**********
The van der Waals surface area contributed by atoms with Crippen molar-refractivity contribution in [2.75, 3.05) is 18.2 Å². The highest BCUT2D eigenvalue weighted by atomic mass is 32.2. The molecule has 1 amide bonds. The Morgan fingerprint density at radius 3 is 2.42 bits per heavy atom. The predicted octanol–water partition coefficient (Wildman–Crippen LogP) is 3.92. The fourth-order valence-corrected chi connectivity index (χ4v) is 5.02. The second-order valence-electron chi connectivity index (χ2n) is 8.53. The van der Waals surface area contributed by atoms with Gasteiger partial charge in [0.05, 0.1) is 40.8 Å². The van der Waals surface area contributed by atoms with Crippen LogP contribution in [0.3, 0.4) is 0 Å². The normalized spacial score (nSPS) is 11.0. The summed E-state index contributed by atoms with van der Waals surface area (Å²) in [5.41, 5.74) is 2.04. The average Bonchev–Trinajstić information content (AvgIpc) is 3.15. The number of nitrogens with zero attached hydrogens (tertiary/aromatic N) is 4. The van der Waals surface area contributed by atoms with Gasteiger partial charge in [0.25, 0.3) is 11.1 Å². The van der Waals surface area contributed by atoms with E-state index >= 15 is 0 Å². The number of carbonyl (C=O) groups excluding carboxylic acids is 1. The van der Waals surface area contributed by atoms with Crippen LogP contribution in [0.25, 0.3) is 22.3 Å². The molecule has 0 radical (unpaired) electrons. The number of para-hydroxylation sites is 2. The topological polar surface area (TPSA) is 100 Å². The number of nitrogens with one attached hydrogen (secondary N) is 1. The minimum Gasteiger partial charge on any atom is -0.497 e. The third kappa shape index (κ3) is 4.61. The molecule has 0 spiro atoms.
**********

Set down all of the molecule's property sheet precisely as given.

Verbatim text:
The van der Waals surface area contributed by atoms with Crippen molar-refractivity contribution in [2.75, 3.05) is 18.2 Å². The highest BCUT2D eigenvalue weighted by atomic mass is 32.2. The molecule has 1 amide bonds. The Morgan fingerprint density at radius 3 is 2.42 bits per heavy atom. The predicted octanol–water partition coefficient (Wildman–Crippen LogP) is 3.92. The fourth-order valence-corrected chi connectivity index (χ4v) is 5.02. The second-order valence-electron chi connectivity index (χ2n) is 8.53. The van der Waals surface area contributed by atoms with Gasteiger partial charge in [0.05, 0.1) is 40.8 Å². The van der Waals surface area contributed by atoms with Crippen LogP contribution in [0.3, 0.4) is 0 Å². The normalized spacial score (nSPS) is 11.0. The summed E-state index contributed by atoms with van der Waals surface area (Å²) in [5.41, 5.74) is 2.04. The average Bonchev–Trinajstić information content (AvgIpc) is 3.15. The number of nitrogens with zero attached hydrogens (tertiary/aromatic N) is 4. The van der Waals surface area contributed by atoms with Gasteiger partial charge in [0.25, 0.3) is 11.1 Å². The van der Waals surface area contributed by atoms with E-state index >= 15 is 0 Å². The number of carbonyl (C=O) groups excluding carboxylic acids is 1. The van der Waals surface area contributed by atoms with Crippen LogP contribution in [0.25, 0.3) is 22.3 Å². The molecule has 0 radical (unpaired) electrons. The number of para-hydroxylation sites is 2. The topological polar surface area (TPSA) is 100 Å². The number of nitrogens with one attached hydrogen (secondary N) is 1. The minimum Gasteiger partial charge on any atom is -0.497 e. The third kappa shape index (κ3) is 4.61. The molecule has 0 spiro atoms.